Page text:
Once there she immediately set out on a plan of revenge against the Queen which took the form of her famous "Memoires Justificatifs de la Comtesse de Valois de la Motte". These contained her own highly slanted version of her life and the Diamond Necklace Affair, as well as some thirty pieces of correspondence she claimed had passed between the Cardinal and the Queen.
"From the moment of my arrival in London," she wrote, "my first and only thought had been publication of my justification for the eyes of all the world... I too would have preferred to spare the honour of the Queen, and I tried to warn her Majesty that I was in Possession of certain letters...incriminating her and exculpating me... All I asked in return was restitution of property rightfully mine which had been seized, after an iniquitous verdict, to enrich the coffers of the King. But I really never considered it likely that the French court would capitulate to those terms, and besides, my main goal was public vindication. To this purpose, then, I eagerly took up my pen, denying my feeble, tortured body even the minimal physical requirements of nourishment and sleep until my memoirs should be ready for publication. Although we were obliged to borrow money to defray the costs of printing, five thousand copies in French have now come off the press, and three thousand more in English; the latter went on sale at a guinea each in New Bond Street shops."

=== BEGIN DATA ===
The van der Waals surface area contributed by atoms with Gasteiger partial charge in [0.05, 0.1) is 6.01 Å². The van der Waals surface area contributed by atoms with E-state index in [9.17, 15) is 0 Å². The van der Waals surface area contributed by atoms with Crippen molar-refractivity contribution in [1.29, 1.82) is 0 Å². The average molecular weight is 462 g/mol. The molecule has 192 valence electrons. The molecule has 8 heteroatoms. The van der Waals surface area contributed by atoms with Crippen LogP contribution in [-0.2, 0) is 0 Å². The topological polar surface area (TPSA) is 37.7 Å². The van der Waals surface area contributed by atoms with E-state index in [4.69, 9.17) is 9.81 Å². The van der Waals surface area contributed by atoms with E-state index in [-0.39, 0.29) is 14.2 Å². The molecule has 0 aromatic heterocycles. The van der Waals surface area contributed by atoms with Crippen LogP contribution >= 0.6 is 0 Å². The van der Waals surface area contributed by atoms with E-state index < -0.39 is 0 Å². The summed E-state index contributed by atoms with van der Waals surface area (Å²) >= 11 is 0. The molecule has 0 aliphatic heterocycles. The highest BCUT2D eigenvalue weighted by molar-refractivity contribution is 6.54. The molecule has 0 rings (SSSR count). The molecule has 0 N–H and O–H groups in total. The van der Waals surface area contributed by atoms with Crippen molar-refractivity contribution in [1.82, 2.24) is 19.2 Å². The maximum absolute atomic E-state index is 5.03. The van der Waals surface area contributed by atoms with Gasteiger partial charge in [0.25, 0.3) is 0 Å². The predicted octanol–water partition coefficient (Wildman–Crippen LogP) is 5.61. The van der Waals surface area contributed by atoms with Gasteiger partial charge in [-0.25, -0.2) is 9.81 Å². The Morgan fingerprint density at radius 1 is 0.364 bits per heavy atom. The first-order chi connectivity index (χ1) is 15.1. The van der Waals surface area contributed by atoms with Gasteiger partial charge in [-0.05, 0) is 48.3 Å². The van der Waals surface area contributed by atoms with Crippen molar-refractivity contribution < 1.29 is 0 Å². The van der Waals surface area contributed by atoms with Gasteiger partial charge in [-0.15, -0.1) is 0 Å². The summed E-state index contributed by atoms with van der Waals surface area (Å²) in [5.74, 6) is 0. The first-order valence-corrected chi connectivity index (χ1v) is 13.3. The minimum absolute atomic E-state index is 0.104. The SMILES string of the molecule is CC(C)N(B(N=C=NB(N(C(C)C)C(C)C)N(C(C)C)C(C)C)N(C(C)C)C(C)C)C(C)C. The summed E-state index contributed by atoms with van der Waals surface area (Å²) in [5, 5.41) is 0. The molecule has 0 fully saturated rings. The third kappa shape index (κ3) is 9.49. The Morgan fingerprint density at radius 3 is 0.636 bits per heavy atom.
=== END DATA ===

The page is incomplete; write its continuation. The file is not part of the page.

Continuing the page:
The readers of England and France could not get enough of the Countess's memoirs, although what you thought of them depended on which side of the Royal table you sat on- "a cesspool of calumny" was the verdict of the Abbe Georgel, friend and secretary of Cardinal Rohan. In October of 1789 a "Second Memoirs justicatif", much more barbed and venomous than the first, was rushed to the printers, another direct attack on the Queen by Jeanne, published in French and English and distributed in Paris where it stirred the mobs to a new frenzy.
Mirabeau said of the Countess- "Madame de La Motte's voice alone brought on the horrors of July 14 and of October 5" (the storming of Versailles and the slaughter of the troops there by the 'Women's Army').
Her works spawned a storm of other pamphlets, each one trying to outdo the other in decrying the licentiousness and debauchery of the Queen. Frances Mossiker, in "The Queen's Necklace", notes, however, that's Jeanne's works were the most influential-
"There were other attacks perhaps more obscene, but they were published under noms de plume and therefore were never as pungent and convincing as those signed by a real-life name, a name famous, moreover, throughout Europe ever since the Necklace Trial".
In 1791 the Countess's two volume "Story of My Life" came off the presses, but Jeanne would not live to enjoy its fruits. In early June the London newspapers reported that a London bailiff had appeared at her lodgings to serve an order for her mounting debts. Others said that the men were actually secret agents sent by the Duke of Orleans; that was what Jeanne believed, and to get away from them she barricaded herself in and then climbed out a third floor window, falling to the street below. Badly injured, she lingered in extreme pain through the hot weeks of July and into August, when, on August 23rd, 1791, she died. She was buried a few days later in the churchyard of St. Mary's, in Lambeth.
The Queen against whom Jeanne had intrigued for so long survived her by just two years, one month, and 23 days, before mounting the steps to the guillotine in Paris to the howling delight of the mob.